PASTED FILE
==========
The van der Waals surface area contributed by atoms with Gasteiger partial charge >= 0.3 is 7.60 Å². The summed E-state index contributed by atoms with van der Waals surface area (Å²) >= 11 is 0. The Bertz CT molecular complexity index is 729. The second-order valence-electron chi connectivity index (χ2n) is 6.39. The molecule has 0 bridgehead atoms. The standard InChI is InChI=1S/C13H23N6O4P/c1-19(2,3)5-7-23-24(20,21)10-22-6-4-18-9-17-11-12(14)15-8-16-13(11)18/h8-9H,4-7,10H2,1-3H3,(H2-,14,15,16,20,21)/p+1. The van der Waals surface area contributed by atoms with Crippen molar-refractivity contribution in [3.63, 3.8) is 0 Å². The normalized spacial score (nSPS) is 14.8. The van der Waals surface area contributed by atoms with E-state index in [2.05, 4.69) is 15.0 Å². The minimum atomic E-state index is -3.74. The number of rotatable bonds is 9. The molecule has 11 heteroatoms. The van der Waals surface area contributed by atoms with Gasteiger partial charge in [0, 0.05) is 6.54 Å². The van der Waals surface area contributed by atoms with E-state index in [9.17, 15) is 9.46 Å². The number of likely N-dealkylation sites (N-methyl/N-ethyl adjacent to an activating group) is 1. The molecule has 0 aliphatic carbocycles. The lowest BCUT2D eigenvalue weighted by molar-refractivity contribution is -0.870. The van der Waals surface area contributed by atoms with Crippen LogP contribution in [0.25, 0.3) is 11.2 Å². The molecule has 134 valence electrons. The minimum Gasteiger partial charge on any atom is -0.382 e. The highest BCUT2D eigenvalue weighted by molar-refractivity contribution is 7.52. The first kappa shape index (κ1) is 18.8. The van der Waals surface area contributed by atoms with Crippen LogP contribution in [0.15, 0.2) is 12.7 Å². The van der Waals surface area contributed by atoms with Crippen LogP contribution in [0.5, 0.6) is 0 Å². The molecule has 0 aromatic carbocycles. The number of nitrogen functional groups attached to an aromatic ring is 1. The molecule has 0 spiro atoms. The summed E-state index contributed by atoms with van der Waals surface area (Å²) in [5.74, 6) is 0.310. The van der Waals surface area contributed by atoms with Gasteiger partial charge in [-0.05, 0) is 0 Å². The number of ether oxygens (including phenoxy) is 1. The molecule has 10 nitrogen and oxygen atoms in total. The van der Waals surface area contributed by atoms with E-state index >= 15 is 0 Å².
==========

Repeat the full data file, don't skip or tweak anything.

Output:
The van der Waals surface area contributed by atoms with Gasteiger partial charge >= 0.3 is 7.60 Å². The summed E-state index contributed by atoms with van der Waals surface area (Å²) >= 11 is 0. The Bertz CT molecular complexity index is 729. The second-order valence-electron chi connectivity index (χ2n) is 6.39. The molecule has 0 bridgehead atoms. The standard InChI is InChI=1S/C13H23N6O4P/c1-19(2,3)5-7-23-24(20,21)10-22-6-4-18-9-17-11-12(14)15-8-16-13(11)18/h8-9H,4-7,10H2,1-3H3,(H2-,14,15,16,20,21)/p+1. The van der Waals surface area contributed by atoms with Crippen molar-refractivity contribution in [3.63, 3.8) is 0 Å². The normalized spacial score (nSPS) is 14.8. The van der Waals surface area contributed by atoms with E-state index in [2.05, 4.69) is 15.0 Å². The minimum atomic E-state index is -3.74. The number of rotatable bonds is 9. The molecule has 11 heteroatoms. The van der Waals surface area contributed by atoms with Gasteiger partial charge in [0, 0.05) is 6.54 Å². The van der Waals surface area contributed by atoms with E-state index in [9.17, 15) is 9.46 Å². The number of likely N-dealkylation sites (N-methyl/N-ethyl adjacent to an activating group) is 1. The molecule has 0 aliphatic carbocycles. The lowest BCUT2D eigenvalue weighted by molar-refractivity contribution is -0.870. The van der Waals surface area contributed by atoms with Crippen LogP contribution in [0.25, 0.3) is 11.2 Å². The molecule has 134 valence electrons. The minimum Gasteiger partial charge on any atom is -0.382 e. The highest BCUT2D eigenvalue weighted by molar-refractivity contribution is 7.52. The first kappa shape index (κ1) is 18.8. The van der Waals surface area contributed by atoms with Crippen LogP contribution in [0.15, 0.2) is 12.7 Å². The van der Waals surface area contributed by atoms with Crippen LogP contribution in [0.5, 0.6) is 0 Å². The molecule has 0 aromatic carbocycles. The number of nitrogen functional groups attached to an aromatic ring is 1. The molecule has 0 spiro atoms. The summed E-state index contributed by atoms with van der Waals surface area (Å²) in [5.74, 6) is 0.310. The van der Waals surface area contributed by atoms with Gasteiger partial charge in [-0.05, 0) is 0 Å². The number of ether oxygens (including phenoxy) is 1. The molecule has 10 nitrogen and oxygen atoms in total. The van der Waals surface area contributed by atoms with E-state index >= 15 is 0 Å².